Digital services offered and used by public administrations are the critical infrastructure of 21st-century democratic nations. To establish trustworthy systems, government agencies must ensure they have full control over systems at the core of our digital infrastructure. This is rarely the case today due to restrictive software licenses.
Today, 22 organizations are publishing an open letter in which they call for lawmakers to advance legislation requiring publicly financed software developed for the public sector be made available under a Free and Open Source Software license. The initial signatories include CCC, EDRi, Free Software Foundation Europe, KDE, Open Knowledge Foundation Germany, Open Source Business Alliance, Open Source Initiative, The Document Foundation, Wikimedia Germany, as well as several others; they ask individuals and other organization to sign the open letter. The open letter will be sent to candidates for the German Parliament election and, during the coming months, until the 2019 EU parliament elections, to other representatives of the EU and EU member states.
Public institutions spend millions of euros each year on the development of new software tailored to their needs. The procurement choices of the public sector play a significant role in determining which companies are allowed to compete and what software is supported with tax payers’ money. Public administrations on all levels frequently have problems sharing code with each other, even if they funded its complete development. Furthermore, without the option for independent third parties to run audits or other security checks on the code, sensible citizen data is at risk.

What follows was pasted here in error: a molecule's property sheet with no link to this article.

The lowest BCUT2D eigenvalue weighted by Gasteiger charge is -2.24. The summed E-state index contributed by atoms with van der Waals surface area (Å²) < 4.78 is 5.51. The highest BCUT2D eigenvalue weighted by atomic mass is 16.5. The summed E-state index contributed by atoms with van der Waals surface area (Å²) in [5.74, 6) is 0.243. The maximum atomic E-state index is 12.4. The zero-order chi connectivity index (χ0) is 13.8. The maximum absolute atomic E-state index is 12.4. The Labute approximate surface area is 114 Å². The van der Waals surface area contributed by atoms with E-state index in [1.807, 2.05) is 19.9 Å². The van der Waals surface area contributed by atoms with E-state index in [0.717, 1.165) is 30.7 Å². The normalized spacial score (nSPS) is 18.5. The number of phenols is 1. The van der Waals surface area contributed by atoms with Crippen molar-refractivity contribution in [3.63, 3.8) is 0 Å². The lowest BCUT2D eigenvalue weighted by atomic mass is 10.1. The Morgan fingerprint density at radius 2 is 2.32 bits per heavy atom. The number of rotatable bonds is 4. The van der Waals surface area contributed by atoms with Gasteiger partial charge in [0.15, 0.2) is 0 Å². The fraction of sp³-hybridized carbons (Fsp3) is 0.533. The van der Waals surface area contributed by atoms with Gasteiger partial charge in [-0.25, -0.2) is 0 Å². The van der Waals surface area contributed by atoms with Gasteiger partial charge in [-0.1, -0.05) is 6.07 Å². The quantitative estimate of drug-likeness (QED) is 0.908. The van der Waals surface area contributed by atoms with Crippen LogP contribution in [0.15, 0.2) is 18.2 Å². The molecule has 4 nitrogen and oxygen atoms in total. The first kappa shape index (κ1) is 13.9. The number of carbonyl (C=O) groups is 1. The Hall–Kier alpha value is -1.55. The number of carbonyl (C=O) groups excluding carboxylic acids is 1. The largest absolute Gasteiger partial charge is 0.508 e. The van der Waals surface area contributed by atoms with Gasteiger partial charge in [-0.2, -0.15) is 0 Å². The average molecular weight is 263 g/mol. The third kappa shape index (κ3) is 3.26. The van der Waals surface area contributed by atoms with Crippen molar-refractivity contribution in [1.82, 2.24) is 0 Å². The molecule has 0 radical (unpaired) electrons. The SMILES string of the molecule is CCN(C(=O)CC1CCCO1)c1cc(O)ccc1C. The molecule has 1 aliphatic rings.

“We need software that fosters the sharing of good ideas and solutions. Only like this will we be able to improve IT services for people all over Europe. We need software that guarantees freedom of choice, access, and competition. We need software that helps public administrations regain full control of their critical digital infrastructure, allowing them to become and remain independent from a handful of companies,” says Matthias Kirschner, President of the Free Software Foundation Europe.
That is why the signatories call on representatives all around Europe to modernize their digital infrastructure to allow other public administrations, companies, or individuals to freely use, study, share and improve applications developed with public money. Thereby providing safeguards for the public administration against being locked down to services from specific companies that use restrictive licences to hinder competition, and ensuring that the source code is accessible so that back doors and security holes can be fixed without depending on only one service provider.
“Over the last few years, more and more companies experienced the benefits of working together on open source software. If even business competitors reuse and share code, then public administrations should be able to as well. If it is public money, it should be public code as well!”, says Patrick Masson, General Manager & Director, Open Source Initiative.